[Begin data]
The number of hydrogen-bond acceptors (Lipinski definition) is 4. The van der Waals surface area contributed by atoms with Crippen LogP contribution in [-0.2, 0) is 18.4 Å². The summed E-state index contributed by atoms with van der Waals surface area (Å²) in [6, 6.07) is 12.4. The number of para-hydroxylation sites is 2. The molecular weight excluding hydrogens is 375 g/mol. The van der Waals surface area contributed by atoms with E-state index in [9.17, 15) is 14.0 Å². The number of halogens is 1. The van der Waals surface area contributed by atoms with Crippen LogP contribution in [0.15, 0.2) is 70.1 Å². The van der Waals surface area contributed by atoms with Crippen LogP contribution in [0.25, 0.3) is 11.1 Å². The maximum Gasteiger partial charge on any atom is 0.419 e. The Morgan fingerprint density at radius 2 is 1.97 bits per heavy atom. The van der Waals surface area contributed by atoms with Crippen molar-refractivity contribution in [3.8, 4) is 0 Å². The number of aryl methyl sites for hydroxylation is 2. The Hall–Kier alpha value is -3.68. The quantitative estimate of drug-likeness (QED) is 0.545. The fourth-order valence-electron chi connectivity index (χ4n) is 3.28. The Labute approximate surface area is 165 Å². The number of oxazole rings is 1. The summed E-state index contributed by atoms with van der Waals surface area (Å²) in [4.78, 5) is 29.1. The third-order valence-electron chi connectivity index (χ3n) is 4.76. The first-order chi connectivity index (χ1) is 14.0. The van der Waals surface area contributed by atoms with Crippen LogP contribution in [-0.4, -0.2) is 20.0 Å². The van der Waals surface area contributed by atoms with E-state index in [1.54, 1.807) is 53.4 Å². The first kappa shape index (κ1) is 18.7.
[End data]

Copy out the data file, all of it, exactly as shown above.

The number of hydrogen-bond acceptors (Lipinski definition) is 4. The van der Waals surface area contributed by atoms with Crippen LogP contribution in [-0.2, 0) is 18.4 Å². The summed E-state index contributed by atoms with van der Waals surface area (Å²) in [6, 6.07) is 12.4. The number of para-hydroxylation sites is 2. The molecular weight excluding hydrogens is 375 g/mol. The van der Waals surface area contributed by atoms with E-state index in [9.17, 15) is 14.0 Å². The number of halogens is 1. The van der Waals surface area contributed by atoms with Crippen LogP contribution in [0.15, 0.2) is 70.1 Å². The van der Waals surface area contributed by atoms with Crippen LogP contribution in [0.25, 0.3) is 11.1 Å². The maximum Gasteiger partial charge on any atom is 0.419 e. The Morgan fingerprint density at radius 2 is 1.97 bits per heavy atom. The van der Waals surface area contributed by atoms with Crippen molar-refractivity contribution in [3.8, 4) is 0 Å². The number of aryl methyl sites for hydroxylation is 2. The Hall–Kier alpha value is -3.68. The quantitative estimate of drug-likeness (QED) is 0.545. The fourth-order valence-electron chi connectivity index (χ4n) is 3.28. The Labute approximate surface area is 165 Å². The number of oxazole rings is 1. The summed E-state index contributed by atoms with van der Waals surface area (Å²) in [4.78, 5) is 29.1. The third-order valence-electron chi connectivity index (χ3n) is 4.76. The first-order chi connectivity index (χ1) is 14.0. The van der Waals surface area contributed by atoms with Crippen LogP contribution in [-0.4, -0.2) is 20.0 Å². The van der Waals surface area contributed by atoms with E-state index in [1.54, 1.807) is 53.4 Å². The first kappa shape index (κ1) is 18.7.